“‘In conclusion,’ he states, ‘prompt administrative action is advisable now. We are in the midst of a strong home price boom that is unsustainable and fueled by leverage. While we do not know when real house prices will revert to their trend growth path, what is certain is that when such a reversion occurs, low-income and minority home buyers will again be unduly subjected to volatile home prices, loss of equity, and attendant loan defaults. As a nation we can and must do better.’”

From CNN Money. “Fort Myers was the backdrop President Barack Obama used in February 2009 to dramatize the need for his massive stimulus package, when unemployment in the Sun Belt boomtown was 11.7% and climbing. Now, ten years after the depths of the financial crisis, the area has mostly healed. Median single-family home prices in Lee County have more than tripled from the bottom reached in 2011, unemployment is below the national average at 3.2%, and construction is everywhere.”

“But memories of the crash are still fresh. Randy Thibaut runs Land Solutions, a brokerage that helps sell property to developers and that also closely tracks the housing market. He had projected that 2018 would be a cooling off year, in a gradual deceleration that might allow Florida to get off the roller coaster it’s been on for decades. ‘We don’t want another 2004 and 2005. A sustainable market here would be perfect,’ Thibaut says.”

“So far, the issuance of permits to build new houses is again on track this year to exceed the previous year. Construction is accelerating while demand for homes shows signs of slowing down, and Thibaut sees history repeating itself. ‘We are past our cycle,’ Thibaut says. ‘We think we’re in the 15th inning.’”

“Some people who remember the crisis are tapping the brakes, trying to stay away from debt, diversify into multiple sectors, and grow slowly. But Elmer Tabor, a longtime Cape Coral realtor and investor who ran a bank that failed during the mortgage crisis, says he sees newcomers overbuilding like the housing bust never happened.”

“‘The people who went through it are really paying attention and beginning to tighten up and back off,’ Tabor says. ‘We haven’t seen the failures of the companies. But what we are seeing is because of greed, people are doing it again.’”

There’s Tons Of Supply Coming Online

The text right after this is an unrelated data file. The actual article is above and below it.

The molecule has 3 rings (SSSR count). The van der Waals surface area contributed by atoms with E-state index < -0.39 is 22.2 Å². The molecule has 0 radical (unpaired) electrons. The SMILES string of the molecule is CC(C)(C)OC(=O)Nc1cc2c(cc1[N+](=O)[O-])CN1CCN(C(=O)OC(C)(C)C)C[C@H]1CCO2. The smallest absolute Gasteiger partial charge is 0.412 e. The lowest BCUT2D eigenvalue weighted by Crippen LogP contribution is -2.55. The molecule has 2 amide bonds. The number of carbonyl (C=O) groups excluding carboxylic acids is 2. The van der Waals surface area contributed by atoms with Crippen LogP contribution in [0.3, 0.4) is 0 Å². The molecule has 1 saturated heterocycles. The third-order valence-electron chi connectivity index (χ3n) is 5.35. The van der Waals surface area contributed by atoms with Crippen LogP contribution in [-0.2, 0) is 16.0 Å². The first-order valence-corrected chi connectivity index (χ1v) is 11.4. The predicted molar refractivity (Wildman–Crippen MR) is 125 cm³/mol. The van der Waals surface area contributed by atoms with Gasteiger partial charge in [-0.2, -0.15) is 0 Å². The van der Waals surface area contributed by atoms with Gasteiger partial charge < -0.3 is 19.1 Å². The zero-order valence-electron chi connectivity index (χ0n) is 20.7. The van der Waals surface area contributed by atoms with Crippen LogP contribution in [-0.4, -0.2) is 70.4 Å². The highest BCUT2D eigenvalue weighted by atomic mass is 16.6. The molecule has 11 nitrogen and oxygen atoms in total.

A report from the Press Democrat in California. “As summer turns to fall, housing prices appear to be coming down in Sonoma County just in time for harvest. The median price of homes currently listed in Sonoma County is around $655,200. That is down 6% from the last June’s record high of $700,000. According to the Press Democrat’s monthly housing report prepared by Pacific Union International senior vice president Rick Laws, July home sales fell to their lowest level for the month in nine years with only 401 homes sold.”

“The market appears to be opening up a bit more with more homes available at mid-market prices. From brand-new single-family homes to refurbished multi-family estates, we are seeing more listings with more to offer. Properties with pools or remodeled kitchens, are beginning to reappear at prices under $600,000.”

The Sacramento Bee. “Home prices rose in July for most of the Sacramento region’s neighborhoods, but an increasing number of them posted small price gains or declines amid a general stagnation in the housing market. Of the neighborhoods that had 10 or more resale home sales, 50 areas saw increases in the median sales price compared to the same month in 2017. Fourteen saw declines, and seven saw modest increases of less than 4 percent, according to new data from CoreLogic. Two had no change.”

“The median sales price for all homes in Sacramento County in July was $360,000, a 5 percent increase compared to July 2017. But there was was a 1 percent dip from June’s median of $362,000. Sales are flat also. The largest decline in the median sales price for neighborhoods with more than 10 homes sold was in Truckee’s 96161, where prices dropped 24 percent. The median sales price was $912,500, down from $1.2 million in July 2017.”